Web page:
China Petrochemical Corp., Asia’s biggest refiner, agreed to buy Occidental Petroleum Corp.’s Argentine oil and gas unit for $2.45 billion, signaling the country’s appetite for energy assets shows no sign of easing.
The purchase marks the Beijing-based company’s first investment in Argentina’s oil and gas industry, the Chinese refiner known as Sinopec Group said in an e-mailed statement. The deal is subject to government approvals.
The acquisition takes Chinese bids for overseas energy assets to a record $38.8 billion this year, according to data compiled by Bloomberg. Prior to today’s deal, companies including Sinopec Group and Cnooc Ltd. had invested more than $13 billion in the South American oil industry in 2010 to meet demand in the world’s fastest-growing major economy.
“Chinese companies are interested in acquiring energy assets that China needs in developing countries like Argentina because they are seen as having less competition from the big established oil majors,” said Shi Yan, an analyst at UOB-Kay Hian Ltd. in Shanghai. “We’ve seen a lot of interest in Latin America from Chinese companies recently.”
A venture half owned by Beijing-based Cnooc bought a stake in Argentina’s Pan American Energy LLC last month for $7.06 billion. In October, Sinopec Group agreed to pay $7.1 billion for a 40 percent stake of Repsol YPF SA’s Brazilian unit. That was China’s largest overseas oil deal since Sinopec Group bought Addax Petroleum Corp. for C$8.3 billion ($8.2 billion) last year to gain reserves in Iraq’s Kurdistan and West Africa.
“This deal seems a little bit expensive,” Shi said. “They are paying about $6.20 a barrel, but it seems to be partly for probable reserves not proven reserves. Cnooc recently paid about $9.10 per barrel for assets in Argentina, but that was for proven reserves.”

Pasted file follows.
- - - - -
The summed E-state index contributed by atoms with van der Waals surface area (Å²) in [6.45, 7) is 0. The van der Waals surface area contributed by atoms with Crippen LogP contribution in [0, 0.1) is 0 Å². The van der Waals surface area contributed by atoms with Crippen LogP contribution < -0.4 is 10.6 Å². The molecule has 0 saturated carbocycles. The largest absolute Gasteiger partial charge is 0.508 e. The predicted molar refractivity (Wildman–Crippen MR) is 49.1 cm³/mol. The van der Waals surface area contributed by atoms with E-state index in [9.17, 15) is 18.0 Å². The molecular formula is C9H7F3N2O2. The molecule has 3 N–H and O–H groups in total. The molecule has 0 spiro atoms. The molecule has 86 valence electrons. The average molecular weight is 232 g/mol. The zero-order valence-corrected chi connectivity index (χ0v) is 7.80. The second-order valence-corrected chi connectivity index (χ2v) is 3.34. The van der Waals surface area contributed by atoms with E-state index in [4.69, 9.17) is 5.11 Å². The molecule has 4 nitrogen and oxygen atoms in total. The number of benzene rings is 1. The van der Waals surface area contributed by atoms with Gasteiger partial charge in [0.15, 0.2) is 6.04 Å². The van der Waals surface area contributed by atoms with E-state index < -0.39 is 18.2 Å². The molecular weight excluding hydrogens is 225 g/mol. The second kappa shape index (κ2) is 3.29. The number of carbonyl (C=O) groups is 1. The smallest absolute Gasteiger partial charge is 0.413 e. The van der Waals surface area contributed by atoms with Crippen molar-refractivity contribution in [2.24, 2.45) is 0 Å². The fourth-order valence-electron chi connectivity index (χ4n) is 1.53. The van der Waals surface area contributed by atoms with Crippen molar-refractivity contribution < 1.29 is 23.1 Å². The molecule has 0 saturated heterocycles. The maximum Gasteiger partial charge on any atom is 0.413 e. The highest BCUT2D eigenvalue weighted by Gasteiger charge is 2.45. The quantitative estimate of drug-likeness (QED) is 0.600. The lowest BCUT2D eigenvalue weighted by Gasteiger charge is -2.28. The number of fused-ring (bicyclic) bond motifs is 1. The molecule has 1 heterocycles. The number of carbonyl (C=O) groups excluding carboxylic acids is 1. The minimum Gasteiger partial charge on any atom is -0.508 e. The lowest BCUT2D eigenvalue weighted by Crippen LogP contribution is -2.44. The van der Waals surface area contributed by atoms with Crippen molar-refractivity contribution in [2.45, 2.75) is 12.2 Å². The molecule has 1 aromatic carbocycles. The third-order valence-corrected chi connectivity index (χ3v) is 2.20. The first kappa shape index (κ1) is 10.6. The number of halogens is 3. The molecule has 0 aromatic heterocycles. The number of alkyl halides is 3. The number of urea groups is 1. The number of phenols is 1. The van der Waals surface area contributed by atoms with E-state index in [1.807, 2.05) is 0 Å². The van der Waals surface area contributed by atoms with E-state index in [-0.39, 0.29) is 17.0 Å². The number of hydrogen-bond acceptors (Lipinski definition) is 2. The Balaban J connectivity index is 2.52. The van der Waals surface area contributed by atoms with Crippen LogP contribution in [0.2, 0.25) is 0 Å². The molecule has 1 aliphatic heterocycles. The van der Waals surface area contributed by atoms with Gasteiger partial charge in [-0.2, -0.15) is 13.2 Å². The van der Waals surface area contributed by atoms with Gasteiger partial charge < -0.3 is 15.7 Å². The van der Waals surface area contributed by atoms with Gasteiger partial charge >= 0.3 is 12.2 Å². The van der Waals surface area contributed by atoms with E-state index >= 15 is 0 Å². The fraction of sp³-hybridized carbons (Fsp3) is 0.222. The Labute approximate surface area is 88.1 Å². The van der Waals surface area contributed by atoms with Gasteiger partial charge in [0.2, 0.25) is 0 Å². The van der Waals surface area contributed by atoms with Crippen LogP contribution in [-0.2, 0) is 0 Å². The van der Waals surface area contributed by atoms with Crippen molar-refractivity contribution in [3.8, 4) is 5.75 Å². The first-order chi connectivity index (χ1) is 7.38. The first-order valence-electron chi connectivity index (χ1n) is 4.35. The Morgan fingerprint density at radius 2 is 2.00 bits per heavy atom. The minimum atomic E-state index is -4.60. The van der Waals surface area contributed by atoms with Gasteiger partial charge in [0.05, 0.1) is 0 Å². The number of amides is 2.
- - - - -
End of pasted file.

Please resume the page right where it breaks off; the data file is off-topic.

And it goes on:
Sinopec Group may have paid about $6.90 a barrel for the reserves, said Neil Beveridge, an analyst at Sanford C. Bernstein & Co. in Hong Kong.
The Occidental unit, Occidental Argentina Exploration & Production Inc., holds an interest in 23 production and exploration concessions in Santa Cruz, Mendoza and Chubut provinces, of which 19 are operating. As of the end of 2009, the concessions held proven plus probable reserves of 393 million barrels of oil equivalent, according to Sinopec Group.
The Chinese company would gain access to fields that produced more than 51,000 barrels of oil equivalent a day last year, or about 1 percent of China’s daily crude imports.
Argentina’s proven oil reserves were 2.5 billion barrels as of the end of last year, while China had 14.8 billion barrels, according to BP’s Statistical Review of World Energy.
China’s oil demand may rise to 11.63 million barrels a day by 2015 from 9.16 million barrels a day this year, according to the International Energy Agency. Crude imports reached 4.1 million barrels a day in 2009.
“The attraction is that Argentina is open to doing business with China, we saw that with the recent Cnooc deal,” Beveridge of Sanford C. Bernstein said. Sinopec Group is acquiring “mature, onshore oil and gas assets, which is Sinopec’s area of expertise in that it has similar assets in China,” he said.
Sinopec Group’s listed unit China Petroleum & Chemical Corp. has climbed 3 percent in Hong Kong trading this year, compared with the 5.4 percent gain in the benchmark Hang Seng Index. The stock fell 0.4 percent to HK$7.11 at 3:15 p.m. local time.
Occidental Chief Executive Ray Irani has sold assets in Pakistan and Russia to focus on prospects in the U.S. including Texas and the Middle East. According to the company’s 2009 annual report, 13 percent of Occidental’s oil and gas output comes from Latin America and 58 percent from the U.S.
The company plans to add 380,000 acres in California and an interest in 100,000 acres in other producing areas, President Stephen I. Chazen said in October.
Calls made to Occidental’s offices in Los Angeles out of office hours were unanswered.
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